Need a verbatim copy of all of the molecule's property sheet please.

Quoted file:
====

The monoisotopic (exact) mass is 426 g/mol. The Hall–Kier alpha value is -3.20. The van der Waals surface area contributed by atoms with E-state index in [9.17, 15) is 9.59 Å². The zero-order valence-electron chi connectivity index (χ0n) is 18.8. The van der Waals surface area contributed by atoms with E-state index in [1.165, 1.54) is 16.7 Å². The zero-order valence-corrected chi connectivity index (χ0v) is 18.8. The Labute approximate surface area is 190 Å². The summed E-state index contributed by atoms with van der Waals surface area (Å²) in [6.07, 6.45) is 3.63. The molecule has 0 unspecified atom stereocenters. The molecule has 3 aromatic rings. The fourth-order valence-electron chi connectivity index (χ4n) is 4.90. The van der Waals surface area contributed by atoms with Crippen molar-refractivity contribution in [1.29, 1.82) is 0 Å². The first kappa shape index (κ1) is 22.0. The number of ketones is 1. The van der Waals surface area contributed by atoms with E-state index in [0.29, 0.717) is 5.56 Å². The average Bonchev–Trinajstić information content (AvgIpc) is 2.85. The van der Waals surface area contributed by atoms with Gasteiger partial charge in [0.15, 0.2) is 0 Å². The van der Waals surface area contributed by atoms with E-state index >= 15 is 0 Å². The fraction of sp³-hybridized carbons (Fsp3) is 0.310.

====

The monoisotopic (exact) mass is 426 g/mol. The Hall–Kier alpha value is -3.20. The van der Waals surface area contributed by atoms with E-state index in [9.17, 15) is 9.59 Å². The zero-order valence-electron chi connectivity index (χ0n) is 18.8. The van der Waals surface area contributed by atoms with E-state index in [1.165, 1.54) is 16.7 Å². The zero-order valence-corrected chi connectivity index (χ0v) is 18.8. The Labute approximate surface area is 190 Å². The summed E-state index contributed by atoms with van der Waals surface area (Å²) in [6.07, 6.45) is 3.63. The molecule has 0 unspecified atom stereocenters. The molecule has 3 aromatic rings. The fourth-order valence-electron chi connectivity index (χ4n) is 4.90. The van der Waals surface area contributed by atoms with Crippen molar-refractivity contribution in [1.29, 1.82) is 0 Å². The first kappa shape index (κ1) is 22.0. The number of ketones is 1. The van der Waals surface area contributed by atoms with E-state index in [0.29, 0.717) is 5.56 Å². The average Bonchev–Trinajstić information content (AvgIpc) is 2.85. The van der Waals surface area contributed by atoms with Gasteiger partial charge in [0.15, 0.2) is 0 Å². The van der Waals surface area contributed by atoms with E-state index >= 15 is 0 Å². The fraction of sp³-hybridized carbons (Fsp3) is 0.310.